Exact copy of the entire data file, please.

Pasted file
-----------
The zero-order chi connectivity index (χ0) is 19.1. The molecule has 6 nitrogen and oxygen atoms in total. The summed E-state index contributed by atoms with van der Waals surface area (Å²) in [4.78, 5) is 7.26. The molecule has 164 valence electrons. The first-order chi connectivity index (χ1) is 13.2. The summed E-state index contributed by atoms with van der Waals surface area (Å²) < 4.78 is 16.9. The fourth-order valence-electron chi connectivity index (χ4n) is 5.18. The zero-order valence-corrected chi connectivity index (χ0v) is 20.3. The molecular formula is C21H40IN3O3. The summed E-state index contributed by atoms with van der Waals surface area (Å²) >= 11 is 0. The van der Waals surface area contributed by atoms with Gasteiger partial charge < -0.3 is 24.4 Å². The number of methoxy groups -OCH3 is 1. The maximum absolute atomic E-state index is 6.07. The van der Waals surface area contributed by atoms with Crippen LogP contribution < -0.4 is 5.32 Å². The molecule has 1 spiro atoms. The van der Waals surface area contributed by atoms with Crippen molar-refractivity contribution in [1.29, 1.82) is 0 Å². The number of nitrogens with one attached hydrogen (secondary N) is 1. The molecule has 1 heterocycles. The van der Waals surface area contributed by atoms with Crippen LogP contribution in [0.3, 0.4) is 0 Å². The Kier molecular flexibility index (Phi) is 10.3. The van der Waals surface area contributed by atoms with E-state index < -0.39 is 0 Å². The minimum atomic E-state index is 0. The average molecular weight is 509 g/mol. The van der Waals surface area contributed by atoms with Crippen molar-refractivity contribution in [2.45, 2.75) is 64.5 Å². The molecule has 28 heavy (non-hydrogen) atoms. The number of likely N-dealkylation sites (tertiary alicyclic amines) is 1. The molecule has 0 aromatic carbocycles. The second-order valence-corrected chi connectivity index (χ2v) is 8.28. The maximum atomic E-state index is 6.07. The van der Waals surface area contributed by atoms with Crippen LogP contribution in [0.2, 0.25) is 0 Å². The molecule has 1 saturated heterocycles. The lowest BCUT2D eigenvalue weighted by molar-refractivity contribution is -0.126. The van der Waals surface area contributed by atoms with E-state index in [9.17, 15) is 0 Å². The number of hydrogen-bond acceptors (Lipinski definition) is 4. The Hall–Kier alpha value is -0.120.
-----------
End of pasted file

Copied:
The zero-order chi connectivity index (χ0) is 19.1. The molecule has 6 nitrogen and oxygen atoms in total. The summed E-state index contributed by atoms with van der Waals surface area (Å²) in [4.78, 5) is 7.26. The molecule has 164 valence electrons. The first-order chi connectivity index (χ1) is 13.2. The summed E-state index contributed by atoms with van der Waals surface area (Å²) < 4.78 is 16.9. The fourth-order valence-electron chi connectivity index (χ4n) is 5.18. The zero-order valence-corrected chi connectivity index (χ0v) is 20.3. The molecular formula is C21H40IN3O3. The summed E-state index contributed by atoms with van der Waals surface area (Å²) >= 11 is 0. The van der Waals surface area contributed by atoms with Gasteiger partial charge < -0.3 is 24.4 Å². The number of methoxy groups -OCH3 is 1. The maximum absolute atomic E-state index is 6.07. The van der Waals surface area contributed by atoms with Crippen LogP contribution < -0.4 is 5.32 Å². The molecule has 1 spiro atoms. The van der Waals surface area contributed by atoms with Crippen molar-refractivity contribution in [1.29, 1.82) is 0 Å². The number of nitrogens with one attached hydrogen (secondary N) is 1. The molecule has 1 heterocycles. The van der Waals surface area contributed by atoms with Crippen LogP contribution in [0.3, 0.4) is 0 Å². The Kier molecular flexibility index (Phi) is 10.3. The van der Waals surface area contributed by atoms with E-state index < -0.39 is 0 Å². The minimum atomic E-state index is 0. The average molecular weight is 509 g/mol. The van der Waals surface area contributed by atoms with Crippen molar-refractivity contribution in [2.45, 2.75) is 64.5 Å². The molecule has 28 heavy (non-hydrogen) atoms. The number of likely N-dealkylation sites (tertiary alicyclic amines) is 1. The molecule has 0 aromatic carbocycles. The second-order valence-corrected chi connectivity index (χ2v) is 8.28. The maximum atomic E-state index is 6.07. The van der Waals surface area contributed by atoms with Crippen LogP contribution in [0.2, 0.25) is 0 Å². The molecule has 1 saturated heterocycles. The lowest BCUT2D eigenvalue weighted by molar-refractivity contribution is -0.126. The van der Waals surface area contributed by atoms with E-state index in [9.17, 15) is 0 Å². The number of hydrogen-bond acceptors (Lipinski definition) is 4. The Hall–Kier alpha value is -0.120.